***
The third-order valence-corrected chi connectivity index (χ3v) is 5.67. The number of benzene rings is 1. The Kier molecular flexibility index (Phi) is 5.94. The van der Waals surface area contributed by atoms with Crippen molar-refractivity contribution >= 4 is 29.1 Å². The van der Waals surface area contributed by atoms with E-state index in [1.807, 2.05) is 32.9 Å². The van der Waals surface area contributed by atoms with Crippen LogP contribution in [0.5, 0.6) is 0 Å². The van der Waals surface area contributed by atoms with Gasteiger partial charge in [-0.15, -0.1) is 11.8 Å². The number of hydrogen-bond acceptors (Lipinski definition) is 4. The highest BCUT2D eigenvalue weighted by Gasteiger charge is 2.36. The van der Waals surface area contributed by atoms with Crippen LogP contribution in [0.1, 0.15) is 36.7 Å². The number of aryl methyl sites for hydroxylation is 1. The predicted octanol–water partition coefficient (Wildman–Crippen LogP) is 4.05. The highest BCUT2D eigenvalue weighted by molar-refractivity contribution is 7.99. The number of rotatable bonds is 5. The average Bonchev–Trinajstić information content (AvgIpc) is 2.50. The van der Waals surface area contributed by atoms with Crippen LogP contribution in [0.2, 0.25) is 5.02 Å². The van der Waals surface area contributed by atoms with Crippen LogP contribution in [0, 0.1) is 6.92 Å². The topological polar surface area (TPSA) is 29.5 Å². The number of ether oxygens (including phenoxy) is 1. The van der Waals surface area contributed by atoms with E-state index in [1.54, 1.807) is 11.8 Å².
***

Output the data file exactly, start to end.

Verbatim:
The third-order valence-corrected chi connectivity index (χ3v) is 5.67. The number of benzene rings is 1. The Kier molecular flexibility index (Phi) is 5.94. The van der Waals surface area contributed by atoms with Crippen molar-refractivity contribution >= 4 is 29.1 Å². The van der Waals surface area contributed by atoms with E-state index in [1.807, 2.05) is 32.9 Å². The van der Waals surface area contributed by atoms with Crippen LogP contribution in [0.5, 0.6) is 0 Å². The van der Waals surface area contributed by atoms with Gasteiger partial charge in [-0.15, -0.1) is 11.8 Å². The number of hydrogen-bond acceptors (Lipinski definition) is 4. The highest BCUT2D eigenvalue weighted by Gasteiger charge is 2.36. The van der Waals surface area contributed by atoms with Crippen LogP contribution in [0.1, 0.15) is 36.7 Å². The number of aryl methyl sites for hydroxylation is 1. The predicted octanol–water partition coefficient (Wildman–Crippen LogP) is 4.05. The highest BCUT2D eigenvalue weighted by molar-refractivity contribution is 7.99. The number of rotatable bonds is 5. The average Bonchev–Trinajstić information content (AvgIpc) is 2.50. The van der Waals surface area contributed by atoms with Crippen LogP contribution in [0.2, 0.25) is 5.02 Å². The van der Waals surface area contributed by atoms with Crippen LogP contribution in [0, 0.1) is 6.92 Å². The topological polar surface area (TPSA) is 29.5 Å². The number of ether oxygens (including phenoxy) is 1. The van der Waals surface area contributed by atoms with E-state index in [1.54, 1.807) is 11.8 Å².